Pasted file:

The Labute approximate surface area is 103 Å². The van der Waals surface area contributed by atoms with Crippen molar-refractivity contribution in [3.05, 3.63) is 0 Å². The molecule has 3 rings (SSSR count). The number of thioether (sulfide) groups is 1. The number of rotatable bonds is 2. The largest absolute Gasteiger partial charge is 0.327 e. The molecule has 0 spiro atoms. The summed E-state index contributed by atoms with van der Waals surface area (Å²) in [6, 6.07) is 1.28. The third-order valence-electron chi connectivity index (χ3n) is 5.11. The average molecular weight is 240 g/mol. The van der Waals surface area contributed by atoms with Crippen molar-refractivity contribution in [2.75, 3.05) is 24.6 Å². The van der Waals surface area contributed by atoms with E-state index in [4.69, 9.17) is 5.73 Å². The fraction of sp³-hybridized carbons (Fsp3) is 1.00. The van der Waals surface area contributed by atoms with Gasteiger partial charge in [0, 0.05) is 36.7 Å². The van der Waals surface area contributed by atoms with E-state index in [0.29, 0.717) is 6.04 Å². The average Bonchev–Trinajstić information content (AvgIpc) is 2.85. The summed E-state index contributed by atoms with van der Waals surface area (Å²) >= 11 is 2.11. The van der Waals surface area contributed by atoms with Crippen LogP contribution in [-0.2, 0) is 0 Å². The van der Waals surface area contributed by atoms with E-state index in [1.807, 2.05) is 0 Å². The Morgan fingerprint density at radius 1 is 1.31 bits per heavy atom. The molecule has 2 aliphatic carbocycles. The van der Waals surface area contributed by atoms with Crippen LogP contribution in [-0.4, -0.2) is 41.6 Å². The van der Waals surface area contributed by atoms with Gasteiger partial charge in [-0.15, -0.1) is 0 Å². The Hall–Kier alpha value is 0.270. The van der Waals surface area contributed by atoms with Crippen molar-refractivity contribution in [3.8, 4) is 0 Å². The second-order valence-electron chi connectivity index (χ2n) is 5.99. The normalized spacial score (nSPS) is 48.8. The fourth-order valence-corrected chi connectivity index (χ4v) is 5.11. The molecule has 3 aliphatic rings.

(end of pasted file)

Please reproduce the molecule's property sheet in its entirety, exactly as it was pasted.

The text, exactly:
The Labute approximate surface area is 103 Å². The van der Waals surface area contributed by atoms with Crippen molar-refractivity contribution in [3.05, 3.63) is 0 Å². The molecule has 3 rings (SSSR count). The number of thioether (sulfide) groups is 1. The number of rotatable bonds is 2. The largest absolute Gasteiger partial charge is 0.327 e. The molecule has 0 spiro atoms. The summed E-state index contributed by atoms with van der Waals surface area (Å²) in [6, 6.07) is 1.28. The third-order valence-electron chi connectivity index (χ3n) is 5.11. The average molecular weight is 240 g/mol. The van der Waals surface area contributed by atoms with Crippen molar-refractivity contribution in [2.75, 3.05) is 24.6 Å². The van der Waals surface area contributed by atoms with E-state index in [4.69, 9.17) is 5.73 Å². The fraction of sp³-hybridized carbons (Fsp3) is 1.00. The van der Waals surface area contributed by atoms with Gasteiger partial charge in [0, 0.05) is 36.7 Å². The van der Waals surface area contributed by atoms with E-state index in [0.29, 0.717) is 6.04 Å². The average Bonchev–Trinajstić information content (AvgIpc) is 2.85. The summed E-state index contributed by atoms with van der Waals surface area (Å²) >= 11 is 2.11. The van der Waals surface area contributed by atoms with Crippen LogP contribution in [-0.2, 0) is 0 Å². The van der Waals surface area contributed by atoms with E-state index in [1.807, 2.05) is 0 Å². The Morgan fingerprint density at radius 1 is 1.31 bits per heavy atom. The molecule has 2 aliphatic carbocycles. The van der Waals surface area contributed by atoms with Crippen LogP contribution in [-0.4, -0.2) is 41.6 Å². The van der Waals surface area contributed by atoms with Gasteiger partial charge in [-0.15, -0.1) is 0 Å². The Hall–Kier alpha value is 0.270. The van der Waals surface area contributed by atoms with Crippen molar-refractivity contribution in [3.8, 4) is 0 Å². The second-order valence-electron chi connectivity index (χ2n) is 5.99. The normalized spacial score (nSPS) is 48.8. The fourth-order valence-corrected chi connectivity index (χ4v) is 5.11. The molecule has 3 aliphatic rings.